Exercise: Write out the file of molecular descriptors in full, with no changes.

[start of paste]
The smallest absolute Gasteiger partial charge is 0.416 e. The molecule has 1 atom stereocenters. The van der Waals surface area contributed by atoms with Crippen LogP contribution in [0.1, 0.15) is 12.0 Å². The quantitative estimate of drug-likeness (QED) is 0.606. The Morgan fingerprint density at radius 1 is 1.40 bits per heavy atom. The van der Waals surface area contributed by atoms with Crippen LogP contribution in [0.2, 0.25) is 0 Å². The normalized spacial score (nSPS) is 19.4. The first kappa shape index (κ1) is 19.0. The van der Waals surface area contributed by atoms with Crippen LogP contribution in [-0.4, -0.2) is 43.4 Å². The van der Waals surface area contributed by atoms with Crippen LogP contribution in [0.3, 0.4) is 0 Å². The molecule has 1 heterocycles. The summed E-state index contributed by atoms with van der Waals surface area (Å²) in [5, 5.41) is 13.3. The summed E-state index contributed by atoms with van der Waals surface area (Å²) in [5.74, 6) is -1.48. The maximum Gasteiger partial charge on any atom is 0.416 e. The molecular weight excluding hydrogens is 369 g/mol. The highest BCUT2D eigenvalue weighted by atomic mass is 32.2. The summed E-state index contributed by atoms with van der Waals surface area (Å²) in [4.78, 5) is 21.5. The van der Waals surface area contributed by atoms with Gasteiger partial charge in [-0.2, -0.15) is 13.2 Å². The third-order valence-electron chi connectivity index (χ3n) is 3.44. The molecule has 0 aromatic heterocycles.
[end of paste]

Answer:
The smallest absolute Gasteiger partial charge is 0.416 e. The molecule has 1 atom stereocenters. The van der Waals surface area contributed by atoms with Crippen LogP contribution in [0.1, 0.15) is 12.0 Å². The quantitative estimate of drug-likeness (QED) is 0.606. The Morgan fingerprint density at radius 1 is 1.40 bits per heavy atom. The van der Waals surface area contributed by atoms with Crippen LogP contribution in [0.2, 0.25) is 0 Å². The normalized spacial score (nSPS) is 19.4. The first kappa shape index (κ1) is 19.0. The van der Waals surface area contributed by atoms with Crippen LogP contribution in [-0.4, -0.2) is 43.4 Å². The van der Waals surface area contributed by atoms with Crippen LogP contribution in [0.3, 0.4) is 0 Å². The molecule has 1 heterocycles. The summed E-state index contributed by atoms with van der Waals surface area (Å²) in [5, 5.41) is 13.3. The summed E-state index contributed by atoms with van der Waals surface area (Å²) in [5.74, 6) is -1.48. The maximum Gasteiger partial charge on any atom is 0.416 e. The molecular weight excluding hydrogens is 369 g/mol. The highest BCUT2D eigenvalue weighted by atomic mass is 32.2. The summed E-state index contributed by atoms with van der Waals surface area (Å²) in [4.78, 5) is 21.5. The van der Waals surface area contributed by atoms with Gasteiger partial charge in [-0.2, -0.15) is 13.2 Å². The third-order valence-electron chi connectivity index (χ3n) is 3.44. The molecule has 0 aromatic heterocycles.